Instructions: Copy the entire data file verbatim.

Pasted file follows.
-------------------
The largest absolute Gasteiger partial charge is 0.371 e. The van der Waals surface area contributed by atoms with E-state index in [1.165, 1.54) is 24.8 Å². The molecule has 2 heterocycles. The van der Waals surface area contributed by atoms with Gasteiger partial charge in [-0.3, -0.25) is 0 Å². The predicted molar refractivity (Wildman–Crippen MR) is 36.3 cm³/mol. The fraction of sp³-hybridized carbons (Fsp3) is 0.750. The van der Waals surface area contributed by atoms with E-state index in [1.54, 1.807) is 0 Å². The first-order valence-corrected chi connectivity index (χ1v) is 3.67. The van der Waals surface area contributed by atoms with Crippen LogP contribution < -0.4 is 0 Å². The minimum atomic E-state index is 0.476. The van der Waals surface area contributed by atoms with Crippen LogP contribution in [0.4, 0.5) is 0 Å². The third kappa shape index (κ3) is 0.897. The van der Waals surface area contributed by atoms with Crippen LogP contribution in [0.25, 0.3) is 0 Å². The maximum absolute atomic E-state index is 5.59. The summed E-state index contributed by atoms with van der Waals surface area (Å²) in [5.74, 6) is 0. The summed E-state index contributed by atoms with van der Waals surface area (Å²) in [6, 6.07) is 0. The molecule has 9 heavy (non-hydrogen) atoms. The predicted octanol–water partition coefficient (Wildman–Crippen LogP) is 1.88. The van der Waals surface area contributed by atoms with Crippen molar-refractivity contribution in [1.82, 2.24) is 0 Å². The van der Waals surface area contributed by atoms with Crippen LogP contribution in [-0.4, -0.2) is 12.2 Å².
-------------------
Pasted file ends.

The largest absolute Gasteiger partial charge is 0.371 e. The van der Waals surface area contributed by atoms with E-state index in [1.165, 1.54) is 24.8 Å². The molecule has 2 heterocycles. The van der Waals surface area contributed by atoms with Gasteiger partial charge in [-0.3, -0.25) is 0 Å². The predicted molar refractivity (Wildman–Crippen MR) is 36.3 cm³/mol. The fraction of sp³-hybridized carbons (Fsp3) is 0.750. The van der Waals surface area contributed by atoms with E-state index in [1.54, 1.807) is 0 Å². The first-order valence-corrected chi connectivity index (χ1v) is 3.67. The van der Waals surface area contributed by atoms with Crippen LogP contribution < -0.4 is 0 Å². The minimum atomic E-state index is 0.476. The van der Waals surface area contributed by atoms with Crippen LogP contribution in [0.4, 0.5) is 0 Å². The third kappa shape index (κ3) is 0.897. The van der Waals surface area contributed by atoms with Crippen LogP contribution in [0.25, 0.3) is 0 Å². The maximum absolute atomic E-state index is 5.59. The summed E-state index contributed by atoms with van der Waals surface area (Å²) in [5.74, 6) is 0. The summed E-state index contributed by atoms with van der Waals surface area (Å²) in [6, 6.07) is 0. The molecule has 9 heavy (non-hydrogen) atoms. The predicted octanol–water partition coefficient (Wildman–Crippen LogP) is 1.88. The van der Waals surface area contributed by atoms with Crippen molar-refractivity contribution in [1.82, 2.24) is 0 Å². The van der Waals surface area contributed by atoms with Crippen LogP contribution in [-0.4, -0.2) is 12.2 Å².